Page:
President Bush's Kwanzaa message this year skipped the patently absurd claim of years past that: "African-Americans and people around the world reflect on African heritage during Kwanzaa." Instead, he simply said: "I send greetings to those observing Kwanzaa."
More African-Americans spent this season reflecting on the birth of Christ than some phony non-Christian holiday invented a few decades ago by an FBI stooge. Kwanzaa is a holiday for white liberals, not blacks.
It is a fact that Kwanzaa was invented in 1966 by a black radical FBI pawn, Ron Karenga, aka Dr. Maulana Karenga. Karenga was a founder of United Slaves, a violent nationalist rival to the Black Panthers and a dupe of the FBI.
In what was probably a foolish gamble, during the madness of the '60s the FBI encouraged the most extreme black nationalist organizations in order to discredit and split the left. The more preposterous the organization, the better. Karenga's United Slaves was perfect. In the annals of the American '60s, Karenga was the Father Gapon, stooge of the czarist police.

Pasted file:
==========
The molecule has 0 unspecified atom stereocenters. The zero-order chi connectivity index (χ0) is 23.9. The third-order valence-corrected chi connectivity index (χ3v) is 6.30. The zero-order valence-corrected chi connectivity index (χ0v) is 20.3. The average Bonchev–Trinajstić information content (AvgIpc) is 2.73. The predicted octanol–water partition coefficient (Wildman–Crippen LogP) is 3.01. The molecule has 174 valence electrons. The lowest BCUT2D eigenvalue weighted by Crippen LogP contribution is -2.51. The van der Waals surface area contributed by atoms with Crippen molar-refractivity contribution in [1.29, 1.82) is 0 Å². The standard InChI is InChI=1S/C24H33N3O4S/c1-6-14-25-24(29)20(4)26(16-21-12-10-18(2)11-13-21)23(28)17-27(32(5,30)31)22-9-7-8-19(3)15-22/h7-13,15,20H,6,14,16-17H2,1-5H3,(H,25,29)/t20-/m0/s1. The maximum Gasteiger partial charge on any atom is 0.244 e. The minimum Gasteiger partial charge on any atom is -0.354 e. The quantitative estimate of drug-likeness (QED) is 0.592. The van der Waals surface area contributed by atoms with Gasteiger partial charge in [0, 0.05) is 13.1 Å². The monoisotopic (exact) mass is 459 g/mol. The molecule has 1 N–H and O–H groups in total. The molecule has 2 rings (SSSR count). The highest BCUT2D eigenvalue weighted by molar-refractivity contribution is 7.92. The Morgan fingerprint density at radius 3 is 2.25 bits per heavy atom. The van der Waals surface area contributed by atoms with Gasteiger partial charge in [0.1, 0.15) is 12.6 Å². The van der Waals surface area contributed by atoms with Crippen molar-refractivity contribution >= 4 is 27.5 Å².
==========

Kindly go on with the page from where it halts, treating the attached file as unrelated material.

Despite modern perceptions that blend all the black activists of the '60s, the Black Panthers did not hate whites. They did not seek armed revolution. Those were the precepts of Karenga's United Slaves. United Slaves were proto-fascists, walking around in dashikis, gunning down Black Panthers and adopting invented "African" names. (That was a big help to the black community: How many boys named "Jamal" currently sit on death row?)
Whether Karenga was a willing dupe, or just a dupe, remains unclear. Curiously, in a 1995 interview with Ethnic NewsWatch, Karenga matter-of-factly explained that the forces out to get O.J. Simpson for the "framed" murder of two whites included "the FBI, the CIA, the State Department, Interpol, the Chicago Police Department" and so on. Karenga should know about FBI infiltration. (He further noted that the evidence against O.J. "was not strong enough to prohibit or eliminate unreasonable doubt" -- an interesting standard of proof.)
In the category of the-gentleman-doth-protest-too-much, back in the '70s, Karenga was quick to criticize rumors that black radicals were government-supported. When Nigerian newspapers claimed that some American black radicals were CIA operatives, Karenga publicly denounced the idea, saying, "Africans must stop generalizing about the loyalties and motives of Afro-Americans, including the widespread suspicion of black Americans being CIA agents."